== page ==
How Sarcoptic Mange Affects Dogs
Infestation with the mites that cause sarcoptic mange leads to an intense and sudden onset of extreme skin itchiness, which is called “pruritis.” Affected dogs will scratch, bite and chew at affected areas in an attempt to relieve the discomfort caused by these bothersome parasites. There is probably no other skin disease that will cause a dog to scratch and bite at her skin as much as sarcoptic mange. The itchiness is caused by the female mites burrowing several millimeters under the dog’s skin to lay their eggs.
Symptoms of Sarcoptic Mange
Most dogs with sarcoptic mange are intensely itchy. They tend to exacerbate their condition by self-trauma - from scratching, biting and/or chewing at affected areas of their skin. The sores caused by this condition are typically most obvious on the ventral (lower) abdomen and on the inside of the dog’s thighs. Elbows, hocks and ears are also very commonly affected by these mites. Owners of affected dogs may notice one or more of the following signs:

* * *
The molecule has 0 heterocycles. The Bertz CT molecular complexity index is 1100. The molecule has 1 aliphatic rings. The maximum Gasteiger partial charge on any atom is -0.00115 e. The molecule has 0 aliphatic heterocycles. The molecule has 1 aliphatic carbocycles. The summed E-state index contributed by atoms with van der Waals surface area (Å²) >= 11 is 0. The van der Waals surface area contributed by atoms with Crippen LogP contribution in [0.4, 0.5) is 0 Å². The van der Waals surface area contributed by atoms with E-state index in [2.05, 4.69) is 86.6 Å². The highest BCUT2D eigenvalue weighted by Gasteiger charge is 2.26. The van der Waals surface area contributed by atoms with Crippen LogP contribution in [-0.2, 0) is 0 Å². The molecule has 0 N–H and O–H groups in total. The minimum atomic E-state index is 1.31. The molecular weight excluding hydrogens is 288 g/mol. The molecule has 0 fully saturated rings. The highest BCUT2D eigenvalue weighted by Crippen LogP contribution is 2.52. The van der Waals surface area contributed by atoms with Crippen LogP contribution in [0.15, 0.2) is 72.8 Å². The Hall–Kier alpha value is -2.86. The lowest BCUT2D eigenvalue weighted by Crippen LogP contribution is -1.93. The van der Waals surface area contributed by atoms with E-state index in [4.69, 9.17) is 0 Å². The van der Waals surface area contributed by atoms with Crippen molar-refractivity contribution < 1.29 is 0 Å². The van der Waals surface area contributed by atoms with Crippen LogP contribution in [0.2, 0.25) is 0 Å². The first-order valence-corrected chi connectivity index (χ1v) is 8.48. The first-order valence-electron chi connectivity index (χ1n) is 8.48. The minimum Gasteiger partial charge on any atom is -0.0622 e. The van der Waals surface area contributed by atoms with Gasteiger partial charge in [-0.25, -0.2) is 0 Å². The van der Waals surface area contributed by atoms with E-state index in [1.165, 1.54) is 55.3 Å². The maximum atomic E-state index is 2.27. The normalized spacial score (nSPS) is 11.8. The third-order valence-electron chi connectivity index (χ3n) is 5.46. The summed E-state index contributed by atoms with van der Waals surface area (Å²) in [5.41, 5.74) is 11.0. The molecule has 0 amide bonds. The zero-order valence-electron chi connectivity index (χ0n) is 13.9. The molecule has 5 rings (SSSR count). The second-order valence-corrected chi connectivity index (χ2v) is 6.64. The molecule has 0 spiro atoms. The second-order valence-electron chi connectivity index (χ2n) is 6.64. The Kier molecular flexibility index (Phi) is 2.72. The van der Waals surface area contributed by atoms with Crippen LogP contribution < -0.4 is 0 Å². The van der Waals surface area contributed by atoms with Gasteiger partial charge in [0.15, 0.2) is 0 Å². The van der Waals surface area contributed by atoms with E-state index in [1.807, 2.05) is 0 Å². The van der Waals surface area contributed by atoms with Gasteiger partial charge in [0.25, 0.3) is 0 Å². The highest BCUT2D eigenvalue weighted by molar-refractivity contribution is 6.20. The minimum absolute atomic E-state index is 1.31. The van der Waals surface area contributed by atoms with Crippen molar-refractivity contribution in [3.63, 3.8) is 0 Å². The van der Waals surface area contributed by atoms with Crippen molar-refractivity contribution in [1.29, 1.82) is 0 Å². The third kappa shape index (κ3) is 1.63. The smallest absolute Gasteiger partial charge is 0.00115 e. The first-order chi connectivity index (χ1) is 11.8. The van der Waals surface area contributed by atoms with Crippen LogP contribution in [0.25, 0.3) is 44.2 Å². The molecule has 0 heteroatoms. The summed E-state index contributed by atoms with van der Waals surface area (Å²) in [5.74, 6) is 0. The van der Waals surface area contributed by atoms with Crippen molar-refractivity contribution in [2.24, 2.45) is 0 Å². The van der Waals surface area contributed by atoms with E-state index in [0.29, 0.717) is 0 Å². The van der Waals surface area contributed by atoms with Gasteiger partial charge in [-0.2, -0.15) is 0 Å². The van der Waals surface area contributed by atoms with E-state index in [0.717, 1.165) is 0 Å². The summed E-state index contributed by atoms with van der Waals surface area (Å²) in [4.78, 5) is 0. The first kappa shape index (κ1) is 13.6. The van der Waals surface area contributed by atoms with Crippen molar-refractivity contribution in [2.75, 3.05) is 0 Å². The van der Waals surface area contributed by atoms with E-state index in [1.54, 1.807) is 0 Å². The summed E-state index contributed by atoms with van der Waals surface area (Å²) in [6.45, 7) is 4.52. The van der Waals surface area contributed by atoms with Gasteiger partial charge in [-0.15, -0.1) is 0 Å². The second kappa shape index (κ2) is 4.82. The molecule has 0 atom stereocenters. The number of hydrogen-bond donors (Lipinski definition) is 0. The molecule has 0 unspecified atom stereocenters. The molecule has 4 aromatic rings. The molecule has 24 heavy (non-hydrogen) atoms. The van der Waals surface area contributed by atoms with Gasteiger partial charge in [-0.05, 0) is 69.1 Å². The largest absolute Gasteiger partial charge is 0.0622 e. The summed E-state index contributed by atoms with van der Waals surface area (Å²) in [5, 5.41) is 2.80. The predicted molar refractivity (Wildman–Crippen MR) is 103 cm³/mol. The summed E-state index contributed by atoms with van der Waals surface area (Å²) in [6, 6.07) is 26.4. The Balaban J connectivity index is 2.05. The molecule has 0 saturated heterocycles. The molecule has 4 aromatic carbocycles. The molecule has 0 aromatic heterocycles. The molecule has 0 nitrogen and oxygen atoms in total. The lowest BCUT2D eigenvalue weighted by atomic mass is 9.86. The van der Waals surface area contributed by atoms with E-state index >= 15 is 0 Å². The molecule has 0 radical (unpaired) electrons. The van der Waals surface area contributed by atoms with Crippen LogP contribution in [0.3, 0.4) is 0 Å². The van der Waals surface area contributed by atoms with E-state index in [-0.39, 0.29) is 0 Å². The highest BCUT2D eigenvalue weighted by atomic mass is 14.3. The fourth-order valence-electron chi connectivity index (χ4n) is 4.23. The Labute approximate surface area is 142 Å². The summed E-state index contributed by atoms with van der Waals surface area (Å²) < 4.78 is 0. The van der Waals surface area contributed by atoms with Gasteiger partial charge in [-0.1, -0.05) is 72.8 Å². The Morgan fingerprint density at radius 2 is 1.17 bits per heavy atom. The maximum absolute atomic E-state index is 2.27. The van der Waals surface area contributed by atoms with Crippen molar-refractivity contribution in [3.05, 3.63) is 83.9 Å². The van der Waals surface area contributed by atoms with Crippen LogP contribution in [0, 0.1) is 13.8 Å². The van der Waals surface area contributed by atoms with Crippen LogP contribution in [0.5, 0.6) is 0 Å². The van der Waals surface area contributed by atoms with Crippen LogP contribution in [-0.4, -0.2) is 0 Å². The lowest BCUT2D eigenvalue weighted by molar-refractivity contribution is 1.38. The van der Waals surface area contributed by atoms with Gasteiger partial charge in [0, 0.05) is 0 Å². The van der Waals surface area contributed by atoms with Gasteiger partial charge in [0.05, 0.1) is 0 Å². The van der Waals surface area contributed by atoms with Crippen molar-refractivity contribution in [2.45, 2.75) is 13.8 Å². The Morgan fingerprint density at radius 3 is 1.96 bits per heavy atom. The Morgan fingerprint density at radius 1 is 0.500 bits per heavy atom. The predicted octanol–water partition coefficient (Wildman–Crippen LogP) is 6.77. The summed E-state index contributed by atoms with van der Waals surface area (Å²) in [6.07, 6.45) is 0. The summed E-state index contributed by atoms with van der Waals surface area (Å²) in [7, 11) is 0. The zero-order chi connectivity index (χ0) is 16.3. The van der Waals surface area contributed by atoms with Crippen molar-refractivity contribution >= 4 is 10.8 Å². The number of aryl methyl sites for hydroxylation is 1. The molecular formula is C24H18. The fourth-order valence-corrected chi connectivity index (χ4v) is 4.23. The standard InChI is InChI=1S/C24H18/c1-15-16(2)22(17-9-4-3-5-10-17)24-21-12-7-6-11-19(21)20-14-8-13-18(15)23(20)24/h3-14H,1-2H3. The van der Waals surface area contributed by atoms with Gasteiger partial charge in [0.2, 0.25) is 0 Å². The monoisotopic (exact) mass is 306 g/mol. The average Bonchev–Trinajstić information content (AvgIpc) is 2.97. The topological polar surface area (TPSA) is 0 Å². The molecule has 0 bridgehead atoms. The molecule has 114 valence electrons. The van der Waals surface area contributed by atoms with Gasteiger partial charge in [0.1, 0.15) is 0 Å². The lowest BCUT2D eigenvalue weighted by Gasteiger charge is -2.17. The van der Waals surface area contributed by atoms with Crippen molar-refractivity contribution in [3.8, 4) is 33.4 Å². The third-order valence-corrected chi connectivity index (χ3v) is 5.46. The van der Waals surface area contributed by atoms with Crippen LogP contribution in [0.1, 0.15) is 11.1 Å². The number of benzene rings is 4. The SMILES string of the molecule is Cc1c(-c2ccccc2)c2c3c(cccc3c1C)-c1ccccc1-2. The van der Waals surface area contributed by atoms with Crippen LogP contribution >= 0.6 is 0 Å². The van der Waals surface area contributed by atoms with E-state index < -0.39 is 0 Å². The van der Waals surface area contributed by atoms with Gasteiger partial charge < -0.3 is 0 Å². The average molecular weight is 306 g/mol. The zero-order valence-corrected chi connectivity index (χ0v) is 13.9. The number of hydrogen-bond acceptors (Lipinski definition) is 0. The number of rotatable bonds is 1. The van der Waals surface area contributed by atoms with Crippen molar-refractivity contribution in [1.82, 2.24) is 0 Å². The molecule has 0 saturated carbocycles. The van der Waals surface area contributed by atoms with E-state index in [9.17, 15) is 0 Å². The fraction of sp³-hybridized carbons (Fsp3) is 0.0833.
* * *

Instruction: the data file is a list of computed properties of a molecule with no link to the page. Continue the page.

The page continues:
- Scratching at areas of the skin, especially the ears, elbows, hocks, inner thighs, underside of the belly and face
- Biting at these areas of the skin
- Chewing at these areas of the skin
- Visible raw sores on the skin, especially on the underside of the abdomen, chest, inner thighs, elbows, hocks and ears
- Thickened, dark crusty ear flaps
- Patchy hair loss (alopecia)
- Crusty sores on affected areas; crusty ear tips are characteristic of sarcoptic mange
Dogs at Increased Risk
Dogs that are in close contact with strays, or those that are kept in close quarters with other dogs in animal shelters, boarding kennels, grooming facilities or elsewhere, have an increased risk of contracting sarcoptic mange. Collies, Australian Shepherds and other herding breeds often are highly sensitive to ivermectin, which is one of the drugs that is used to treat sarcoptic mange. When these dogs develop an adverse reaction to ivermectin, they display neurological signs, including hypersalivation, disorientation, dilated pupils (mydriasis), lack of coordination (ataxia), collapse, coma, and unfortunately sometimes even death.